Sialic Acid Structure:  Detailed Explanations


Sialic acids are found in animal tissues and other microorganisms, and human brain cells contain that in high amount.

For the different linkage, different verities of Sialic acid structure can be seen which are part of glycoproteins, glycolipids, produces different biochemical functions which are described in this article.

Structure of Sialic acid:

Sialic acid structure is an alpha- keto acid sugar with a skeletal of nine Carbon atoms, which is obtained from a molecule, neuraminic acid by replacing with amino group of one of its hydroxyl group (-OH).

Nearly 50 types of derivatives of Sialic acid structure are known now. In the heterocyclic ring, at the position of Carbon-5, amino group is present and at Carbon-1 a carboxyl group is present which contains negative charge, makes Sialic acid strong organic acid.

The amino group is usually acetylated means replacing one Hydrogen atom with acetyl group, which produces N-acetylneuraminic acid, the common form of Sialic acid.

sialic acid structure
Sialic acid structure

Numbering of the Carbon atom of Sialic acid structure:

The numbering of the Carbon atoms of the Sialic acid structure starts from the Carboxylate Carbon atom means it is C-1 and then continues along with the chain.

There are two structural configurations, one is alpha (α) anomer and another is beta (β) anomer. If the Carboxylate group at C-1 is in the axial position then the configuration is called σ-anomer and if it is on equatorial position then called β-anomer.

sialic acid structure
alpha configuration of sialic acid structure

Mainly over 90% the beta anomer is formed.

sialic acid structure
beta configuration of sialic acid structure

Diversity in the linkage:

Different types of alpha (α)- linkages are formed Carbon-2 of Sialic acid and sugers, beside this common linkages are occurs to the Carbon-3 or Carbon-6 positions of the galactose residues.

Sialic acids can cover the internal positions within glycans, among which most common is Sialic acid is when attached to another, usually at the Carbon-8 position. The Carbon-5 position can be attached with N-acetyl group or a hydroxyl group.

The Carbon-1 which is a carboxyl group generally remains as ionized form at physiological pH, but it also can be condensed in the lactone form which has hydroxyl group or in the lactam form with a free amino group at Carbon-5 position.

Chemical diversity of Sialic acid structures contribute in the formation of the variety of glycan structures on the cell surface, results in the formation of different cell types. 

Biosynthesis of Sialic acid:

Sialic acid is synthesized from glucosamine 6 phosohate and acetyl coenzyme A (deliver acetyl group) through a transferase, enzyme which catalyses the transfer of a specific functional group; results N-acetylglucosamine- 6-P formation.

This product becomes N-acetylmannosamine-6-P through epimerization process, where epimer is transformed to its diastereomeric other part. This reacts with phosphoenolpyruvate (ester derivative from enol of pyruvate and phosphate).

The above reaction produce N-acetylneuraminic-9-P compound which is called Sialic acid. To turn it active for biosynthesis process a monophosphate nucleoside is added with the Sialic acid, results of the formation of cytidine monophosphate-sialic acid.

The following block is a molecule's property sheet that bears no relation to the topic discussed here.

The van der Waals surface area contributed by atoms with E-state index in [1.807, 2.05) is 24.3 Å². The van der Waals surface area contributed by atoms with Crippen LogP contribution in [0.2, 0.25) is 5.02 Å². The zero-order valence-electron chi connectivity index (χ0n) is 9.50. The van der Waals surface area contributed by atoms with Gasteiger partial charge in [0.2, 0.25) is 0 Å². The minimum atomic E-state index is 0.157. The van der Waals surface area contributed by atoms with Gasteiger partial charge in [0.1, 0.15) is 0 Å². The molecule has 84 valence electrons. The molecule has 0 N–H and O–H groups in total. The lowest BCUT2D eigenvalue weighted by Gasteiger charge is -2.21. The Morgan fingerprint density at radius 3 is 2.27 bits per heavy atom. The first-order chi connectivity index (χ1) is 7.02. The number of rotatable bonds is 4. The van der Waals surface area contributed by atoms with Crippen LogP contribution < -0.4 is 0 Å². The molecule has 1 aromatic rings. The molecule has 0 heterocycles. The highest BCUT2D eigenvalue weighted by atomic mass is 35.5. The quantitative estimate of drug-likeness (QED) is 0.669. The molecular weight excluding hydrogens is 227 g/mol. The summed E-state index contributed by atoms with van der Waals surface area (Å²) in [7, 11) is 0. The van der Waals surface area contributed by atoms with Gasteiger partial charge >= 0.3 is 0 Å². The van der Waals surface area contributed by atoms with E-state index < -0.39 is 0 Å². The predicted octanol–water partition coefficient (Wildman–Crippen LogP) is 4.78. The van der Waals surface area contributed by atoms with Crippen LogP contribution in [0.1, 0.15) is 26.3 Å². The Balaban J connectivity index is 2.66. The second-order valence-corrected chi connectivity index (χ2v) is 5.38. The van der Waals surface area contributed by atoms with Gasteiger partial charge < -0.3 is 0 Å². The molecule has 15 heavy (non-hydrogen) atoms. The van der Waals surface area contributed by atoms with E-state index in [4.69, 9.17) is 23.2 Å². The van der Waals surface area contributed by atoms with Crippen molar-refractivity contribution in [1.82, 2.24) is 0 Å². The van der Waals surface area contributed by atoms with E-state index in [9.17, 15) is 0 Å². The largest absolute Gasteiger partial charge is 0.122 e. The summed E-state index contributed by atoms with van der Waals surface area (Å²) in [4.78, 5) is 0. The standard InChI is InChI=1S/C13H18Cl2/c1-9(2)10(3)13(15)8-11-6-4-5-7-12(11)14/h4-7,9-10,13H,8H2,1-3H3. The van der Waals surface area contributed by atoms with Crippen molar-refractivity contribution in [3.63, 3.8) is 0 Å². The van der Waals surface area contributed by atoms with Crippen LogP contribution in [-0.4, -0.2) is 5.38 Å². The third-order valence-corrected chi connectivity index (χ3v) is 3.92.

Function of Sialic acid:

The functions of Sialic acids are generated due to the strong electro- negative charge over it, as it can bind and transport ions (cation) through electrostatic attraction and also stabilize the conformation of proteins including enzymes also.

For the charge Sialic acid carrying, it can increase the viscosity (the resistance power to deformation) of mucin, high molecular weight proteins that can form gel (main component of mucus), protects molecules and cells from attack by glycosidases, increases lifetime.

It controls the affinity of the receptors, protein structures which can bind with chemical messengers and cause change in electrical activity of cell and can report to the modulate processes involve membrane signaling, growth etc.

Hydrophilic nature of Sialic acid structure:

On the surface membranes glycoconjugates are found, containing Sialic acid rich oligosaccharides which help to keep water molecule at the surface of the cell.

As the carboxylate group of the Carbon-1 remains as negatively charged and the Sialic acid remains in the terminal position of carbohydrate chain, so the Sialic acid rich regions create a negative charge on the cell surface.

Water is polar molecule which has partial positive charge on the Hydrogen atoms, so it is attracted to the negatively charged cell surface and membrane.

Acts as masking component:

Erythrocytes and other blood cells are covered by a dense layer of Sialic acid during their normal life time and is removed step wise by hydrolysis. Finally the unmasked cell is destroyed by phagpcytosis, so Sialic acid protects them.

Acts as recognition sites:

Sialic acid structures (components of glycan ligands) are recognized by molecules which belong to Lectin.

Plants don’t have Sialic acids, so these Lectins can help to defense against the microorganisms which contain Sialic acids. In Sialic acid structure the Carbon-1 which contains Carboxylate group (negatively charged) is proven critical for recognition.

Conclusion

For the carboxylate group present in the Sialic acid structure, the negative charge density generated which is one of the cause of the different functions.

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